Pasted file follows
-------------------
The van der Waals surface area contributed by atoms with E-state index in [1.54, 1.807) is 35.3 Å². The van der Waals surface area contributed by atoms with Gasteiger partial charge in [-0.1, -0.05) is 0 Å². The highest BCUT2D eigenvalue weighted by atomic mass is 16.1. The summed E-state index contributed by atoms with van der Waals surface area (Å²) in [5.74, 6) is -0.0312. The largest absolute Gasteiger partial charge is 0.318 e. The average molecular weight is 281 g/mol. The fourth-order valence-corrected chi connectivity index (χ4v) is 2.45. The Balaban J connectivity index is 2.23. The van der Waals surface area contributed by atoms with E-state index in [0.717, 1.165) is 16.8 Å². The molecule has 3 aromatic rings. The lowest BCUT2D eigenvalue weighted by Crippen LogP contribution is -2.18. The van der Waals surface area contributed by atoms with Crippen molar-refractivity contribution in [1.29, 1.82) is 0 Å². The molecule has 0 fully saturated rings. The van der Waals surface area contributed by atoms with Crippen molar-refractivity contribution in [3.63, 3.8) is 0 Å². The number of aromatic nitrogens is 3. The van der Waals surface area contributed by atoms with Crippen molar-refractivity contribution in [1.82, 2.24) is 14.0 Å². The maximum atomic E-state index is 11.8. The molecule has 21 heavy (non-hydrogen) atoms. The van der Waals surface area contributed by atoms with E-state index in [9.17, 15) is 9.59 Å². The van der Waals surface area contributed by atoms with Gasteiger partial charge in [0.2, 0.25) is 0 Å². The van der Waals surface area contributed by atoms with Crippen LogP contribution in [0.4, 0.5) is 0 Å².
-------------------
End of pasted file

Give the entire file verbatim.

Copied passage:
The van der Waals surface area contributed by atoms with E-state index in [1.54, 1.807) is 35.3 Å². The van der Waals surface area contributed by atoms with Gasteiger partial charge in [-0.1, -0.05) is 0 Å². The highest BCUT2D eigenvalue weighted by atomic mass is 16.1. The summed E-state index contributed by atoms with van der Waals surface area (Å²) in [5.74, 6) is -0.0312. The largest absolute Gasteiger partial charge is 0.318 e. The average molecular weight is 281 g/mol. The fourth-order valence-corrected chi connectivity index (χ4v) is 2.45. The Balaban J connectivity index is 2.23. The van der Waals surface area contributed by atoms with E-state index in [0.717, 1.165) is 16.8 Å². The molecule has 3 aromatic rings. The lowest BCUT2D eigenvalue weighted by Crippen LogP contribution is -2.18. The van der Waals surface area contributed by atoms with Crippen molar-refractivity contribution in [1.29, 1.82) is 0 Å². The molecule has 0 fully saturated rings. The van der Waals surface area contributed by atoms with Crippen molar-refractivity contribution in [3.63, 3.8) is 0 Å². The number of aromatic nitrogens is 3. The van der Waals surface area contributed by atoms with Crippen molar-refractivity contribution in [1.82, 2.24) is 14.0 Å². The maximum atomic E-state index is 11.8. The molecule has 21 heavy (non-hydrogen) atoms. The van der Waals surface area contributed by atoms with E-state index in [9.17, 15) is 9.59 Å². The van der Waals surface area contributed by atoms with Gasteiger partial charge in [0.2, 0.25) is 0 Å². The van der Waals surface area contributed by atoms with Crippen LogP contribution in [0.4, 0.5) is 0 Å².